Ever since the launch of a new U.S. hurricane model by risk modelling firm RMS at the end of February 2011, which increased modelled expected losses across many cat bond covered regions, AIR Worldwide has been the dominant risk modeller used in new property catastrophe bond deals. In 2012, AIR’s risk models have been used in 100% of the public 144a cat bond transactions which are exposed to property risk.
Of course that’s not to suggest that the other risk models by RMS and EQECAT aren’t used in the development of a cat bond deal, in fact most sponsors will be looking at their risk across all three of the main platforms. The majority of cat bond investors also prefer to have a multi-model view of the risk they are investing in and many subscribe to all three platforms. But for issuance purposes, providing the probability of attachment and exhaustion metrics for cat bond offering documents and acting as calculation and reset agent, AIR remains the dominant force in 2012.
In 2011 AIR Worldwide modelled 16 out of 20 transactions, at 76% clearly dominating risk modelling in the cat bond space that year. In 2012 their dominance has so far been total, with every property risk exposed public cat bond using their model. According to data from the recently published PCS quarterly cat bond market update, in 2012 so far, AIR Worldwide has provided modeling services for cat bond transactions valued at $3.8 billion, compared with $3.1 billion for all of 2011 and $1.6 billion for 2010. So use of AIR’s model in cat bond deals has grown 238% in two years, not including the fourth quarter of course.
A spokesperson at AIR told us; “To date, AIR Worldwide (AIR) has led the competition in the provision of catastrophe bond modeling services to companies seeking to participate in the insurance and risk-transfer markets; in fact, AIR has been the modeling agent for 100 percent of all public, property catastrophe bonds issued thus far in 2012. AIR has extensive experience working with all trigger types, and has modeled some of the most innovative structures in the market. The company’s seasoned cat bond modeling team also has a sterling reputation for getting work done in a timely and thorough manner. And the stability of AIR model results give confidence to both issuers and investors.”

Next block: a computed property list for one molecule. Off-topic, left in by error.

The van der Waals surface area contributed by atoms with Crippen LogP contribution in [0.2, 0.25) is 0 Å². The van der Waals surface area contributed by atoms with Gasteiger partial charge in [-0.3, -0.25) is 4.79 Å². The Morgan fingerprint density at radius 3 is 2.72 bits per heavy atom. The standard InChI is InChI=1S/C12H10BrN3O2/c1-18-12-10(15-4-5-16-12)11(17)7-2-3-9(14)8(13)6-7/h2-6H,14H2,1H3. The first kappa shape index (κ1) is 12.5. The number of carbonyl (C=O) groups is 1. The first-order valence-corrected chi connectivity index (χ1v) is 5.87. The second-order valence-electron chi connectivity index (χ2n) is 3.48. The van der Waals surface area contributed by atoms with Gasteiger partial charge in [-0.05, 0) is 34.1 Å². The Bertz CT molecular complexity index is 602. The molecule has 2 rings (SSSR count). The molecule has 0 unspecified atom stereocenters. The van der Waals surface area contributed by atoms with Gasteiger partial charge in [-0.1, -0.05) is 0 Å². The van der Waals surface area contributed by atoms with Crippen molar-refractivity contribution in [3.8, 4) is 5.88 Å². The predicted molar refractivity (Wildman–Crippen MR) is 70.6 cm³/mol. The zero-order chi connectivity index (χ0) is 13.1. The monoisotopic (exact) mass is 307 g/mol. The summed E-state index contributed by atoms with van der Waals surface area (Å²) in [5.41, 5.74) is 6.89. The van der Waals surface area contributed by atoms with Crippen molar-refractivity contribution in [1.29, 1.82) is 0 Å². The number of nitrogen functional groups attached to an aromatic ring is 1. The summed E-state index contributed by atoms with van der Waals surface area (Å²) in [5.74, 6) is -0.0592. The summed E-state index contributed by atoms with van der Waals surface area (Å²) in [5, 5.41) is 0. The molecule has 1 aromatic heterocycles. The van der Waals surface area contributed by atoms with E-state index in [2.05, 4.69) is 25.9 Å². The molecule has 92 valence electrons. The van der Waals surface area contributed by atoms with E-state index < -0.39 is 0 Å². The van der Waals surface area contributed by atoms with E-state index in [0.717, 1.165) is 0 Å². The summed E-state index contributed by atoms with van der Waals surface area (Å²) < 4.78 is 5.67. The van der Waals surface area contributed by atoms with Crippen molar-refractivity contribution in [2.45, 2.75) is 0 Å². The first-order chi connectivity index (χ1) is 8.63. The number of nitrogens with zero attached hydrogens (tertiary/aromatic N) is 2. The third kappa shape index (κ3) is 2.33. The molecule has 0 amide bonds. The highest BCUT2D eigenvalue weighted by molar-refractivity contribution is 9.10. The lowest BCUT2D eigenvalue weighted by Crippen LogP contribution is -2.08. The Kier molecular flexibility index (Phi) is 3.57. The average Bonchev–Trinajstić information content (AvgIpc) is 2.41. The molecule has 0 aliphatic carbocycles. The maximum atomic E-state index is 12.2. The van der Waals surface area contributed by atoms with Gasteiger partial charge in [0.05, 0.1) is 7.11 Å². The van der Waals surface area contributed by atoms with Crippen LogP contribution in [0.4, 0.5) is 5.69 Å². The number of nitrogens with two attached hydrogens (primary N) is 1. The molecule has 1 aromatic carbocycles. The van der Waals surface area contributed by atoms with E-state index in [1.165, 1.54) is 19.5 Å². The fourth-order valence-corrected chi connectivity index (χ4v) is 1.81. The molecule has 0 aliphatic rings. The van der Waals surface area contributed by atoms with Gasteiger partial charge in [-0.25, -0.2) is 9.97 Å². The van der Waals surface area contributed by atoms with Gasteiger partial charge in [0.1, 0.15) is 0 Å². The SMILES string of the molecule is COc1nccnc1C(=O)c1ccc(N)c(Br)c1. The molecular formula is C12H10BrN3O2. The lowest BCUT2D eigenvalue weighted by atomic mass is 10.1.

Rob Newbold, Senior Vice President, AIR Worldwide, commented; “AIR modeling has dominated the market this year. That speaks not only to our execution, it also demonstrates that when companies have a choice—unconstrained by internal processes and infrastructure — they choose AIR.”
How long this dominance of AIR in cat bond issue modelling will last is impossible to say. Modelling is always a hot topic in the cat bond space, a major update to the AIR model which impacted expected losses could swing the favour back to one of the other modelling firms. It’s also possible that cat bond sponsors may choose to put the probability of attachment derived from all three of the main models on their offering documents, allowing investors to see the full spectrum of opinions on how risky a deal is. For the moment it seems likely that while U.S. hurricane risk constitutes so much of the market, and that is the specific peril that triggered the shift away from RMS, AIR could continue to be the dominant model.
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